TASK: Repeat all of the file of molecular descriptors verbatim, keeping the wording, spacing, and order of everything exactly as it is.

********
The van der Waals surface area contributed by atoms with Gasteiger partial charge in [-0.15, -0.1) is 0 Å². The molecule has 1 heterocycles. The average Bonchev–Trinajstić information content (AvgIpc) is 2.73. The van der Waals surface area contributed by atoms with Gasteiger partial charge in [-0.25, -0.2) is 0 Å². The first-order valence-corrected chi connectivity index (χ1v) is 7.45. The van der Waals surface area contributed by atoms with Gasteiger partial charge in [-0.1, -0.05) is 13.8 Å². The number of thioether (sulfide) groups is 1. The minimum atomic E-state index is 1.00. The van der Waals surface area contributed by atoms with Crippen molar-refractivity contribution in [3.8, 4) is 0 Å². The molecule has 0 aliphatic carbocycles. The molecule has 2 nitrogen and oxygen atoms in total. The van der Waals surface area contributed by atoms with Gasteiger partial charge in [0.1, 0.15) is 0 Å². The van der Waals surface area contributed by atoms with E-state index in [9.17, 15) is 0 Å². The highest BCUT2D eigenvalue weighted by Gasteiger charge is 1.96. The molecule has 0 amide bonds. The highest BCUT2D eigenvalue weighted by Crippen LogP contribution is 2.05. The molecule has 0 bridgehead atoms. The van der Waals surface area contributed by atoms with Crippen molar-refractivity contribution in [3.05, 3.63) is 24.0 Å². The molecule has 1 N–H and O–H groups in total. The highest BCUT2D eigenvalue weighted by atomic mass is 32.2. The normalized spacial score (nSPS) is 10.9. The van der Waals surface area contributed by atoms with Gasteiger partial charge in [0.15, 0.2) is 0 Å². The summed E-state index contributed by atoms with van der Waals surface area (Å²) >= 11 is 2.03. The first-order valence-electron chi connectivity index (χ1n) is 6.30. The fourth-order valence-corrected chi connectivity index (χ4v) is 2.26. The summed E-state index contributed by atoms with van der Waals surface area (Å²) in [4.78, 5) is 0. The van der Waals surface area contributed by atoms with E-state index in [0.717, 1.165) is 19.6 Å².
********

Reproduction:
The van der Waals surface area contributed by atoms with Gasteiger partial charge in [-0.15, -0.1) is 0 Å². The molecule has 1 heterocycles. The average Bonchev–Trinajstić information content (AvgIpc) is 2.73. The van der Waals surface area contributed by atoms with Gasteiger partial charge in [-0.25, -0.2) is 0 Å². The first-order valence-corrected chi connectivity index (χ1v) is 7.45. The van der Waals surface area contributed by atoms with Gasteiger partial charge in [-0.1, -0.05) is 13.8 Å². The number of thioether (sulfide) groups is 1. The minimum atomic E-state index is 1.00. The van der Waals surface area contributed by atoms with Crippen molar-refractivity contribution in [3.8, 4) is 0 Å². The molecule has 0 aliphatic carbocycles. The molecule has 2 nitrogen and oxygen atoms in total. The van der Waals surface area contributed by atoms with Gasteiger partial charge in [0.1, 0.15) is 0 Å². The van der Waals surface area contributed by atoms with E-state index in [9.17, 15) is 0 Å². The highest BCUT2D eigenvalue weighted by Gasteiger charge is 1.96. The molecule has 0 amide bonds. The highest BCUT2D eigenvalue weighted by Crippen LogP contribution is 2.05. The molecule has 0 bridgehead atoms. The van der Waals surface area contributed by atoms with Crippen molar-refractivity contribution in [3.05, 3.63) is 24.0 Å². The molecule has 1 N–H and O–H groups in total. The highest BCUT2D eigenvalue weighted by atomic mass is 32.2. The normalized spacial score (nSPS) is 10.9. The van der Waals surface area contributed by atoms with Gasteiger partial charge in [0.15, 0.2) is 0 Å². The summed E-state index contributed by atoms with van der Waals surface area (Å²) >= 11 is 2.03. The first-order valence-electron chi connectivity index (χ1n) is 6.30. The fourth-order valence-corrected chi connectivity index (χ4v) is 2.26. The summed E-state index contributed by atoms with van der Waals surface area (Å²) in [4.78, 5) is 0. The van der Waals surface area contributed by atoms with E-state index in [0.717, 1.165) is 19.6 Å².